Here we might ask, so what?

I mean really, who cares if a scientist embellishes his credentials a bit? We all know what he means by calling himself a “Nobel Peace Prize Winner,” right? And really, what is an organization except for the people that make it up? Besides, climate change is important, why should we worry about such things? Doesn’t this just distract from the cause of action on climate change and play right into the hands of the deniers?  Really now, is this a big deal?

Well, maybe it was not a big deal last week, but with the filing of the lawsuit, the embellishment now has potential consequences in a real-world decision process. A journalist contacted the Nobel organization and asked them if it was appropriate for Mann as an IPCC scientist to claim to be “Nobel peace prize winner.” Here is what the Nobel organization said in response:

Michael Mann has never been awarded the Nobel Peace Prize.

Mann’s embellishment has placed him in a situation where his claims are being countered by the Nobel organization itself. Mann’s claim, rather than boosting his credibility actually risks having the opposite effect, a situation that was entirely avoidable and one which Mann brought upon himself by making the embellishment in the first place. The embellishment is only an issue because Mann has invoked it as a source of authority is a legal dispute. It would seem common sense that having such an embellishment within a complaint predicated on alleged misrepresentations may not sit well with a judge or jury.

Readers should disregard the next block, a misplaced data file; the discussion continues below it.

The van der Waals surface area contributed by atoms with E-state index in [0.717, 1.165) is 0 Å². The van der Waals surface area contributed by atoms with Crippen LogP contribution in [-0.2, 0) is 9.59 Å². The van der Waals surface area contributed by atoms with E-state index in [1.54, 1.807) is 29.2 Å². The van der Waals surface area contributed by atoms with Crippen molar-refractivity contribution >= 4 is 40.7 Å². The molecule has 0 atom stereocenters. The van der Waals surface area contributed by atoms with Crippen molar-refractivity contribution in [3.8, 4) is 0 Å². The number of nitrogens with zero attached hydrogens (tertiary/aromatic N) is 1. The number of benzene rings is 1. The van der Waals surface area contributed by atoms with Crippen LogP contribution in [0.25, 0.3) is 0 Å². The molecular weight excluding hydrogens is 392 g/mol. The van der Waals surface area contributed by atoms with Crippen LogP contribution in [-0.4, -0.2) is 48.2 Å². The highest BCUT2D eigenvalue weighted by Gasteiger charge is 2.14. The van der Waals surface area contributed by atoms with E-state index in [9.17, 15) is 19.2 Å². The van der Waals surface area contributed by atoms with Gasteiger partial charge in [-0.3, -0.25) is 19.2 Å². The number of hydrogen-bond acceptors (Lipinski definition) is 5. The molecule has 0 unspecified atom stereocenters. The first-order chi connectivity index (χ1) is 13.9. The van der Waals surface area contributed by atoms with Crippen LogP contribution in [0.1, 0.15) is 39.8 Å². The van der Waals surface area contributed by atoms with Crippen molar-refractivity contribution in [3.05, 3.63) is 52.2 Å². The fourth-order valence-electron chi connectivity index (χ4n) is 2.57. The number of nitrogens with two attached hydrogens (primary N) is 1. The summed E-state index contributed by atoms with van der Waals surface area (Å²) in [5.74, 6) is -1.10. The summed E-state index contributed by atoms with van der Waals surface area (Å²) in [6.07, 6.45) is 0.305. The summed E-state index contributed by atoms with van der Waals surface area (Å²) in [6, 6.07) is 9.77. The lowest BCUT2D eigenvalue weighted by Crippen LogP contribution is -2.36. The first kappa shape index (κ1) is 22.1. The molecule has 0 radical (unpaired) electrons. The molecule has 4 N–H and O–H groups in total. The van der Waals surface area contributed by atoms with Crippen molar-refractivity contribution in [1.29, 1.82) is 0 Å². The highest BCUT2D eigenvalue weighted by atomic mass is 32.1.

This situation provides a nice illustration of what is wrong with a some aspects of climate science today — a few scientists motivated by a desire to influence political debates over climate change have embellished claims, such as related to disasters, which then risks credibility when the claims are exposed as embellishments. To make matters worse, these politically motivated scientists have fallen in with fellow travelers in the media, activist organizations and in the blogosphere who are willing not only to look past such embellishments, but to amplify them and attack those who push back. These dynamics are reinforcing and have led small but vocal parts of the climate scientific community to deviate significantly from widely-held norms of scientific practice.

Back in 2009, Mann explained why the title of his climate book – Dire Predictions — was an embellishment, and this explanation helps to explain why a small part of the community thinks that such embellishments are acceptable: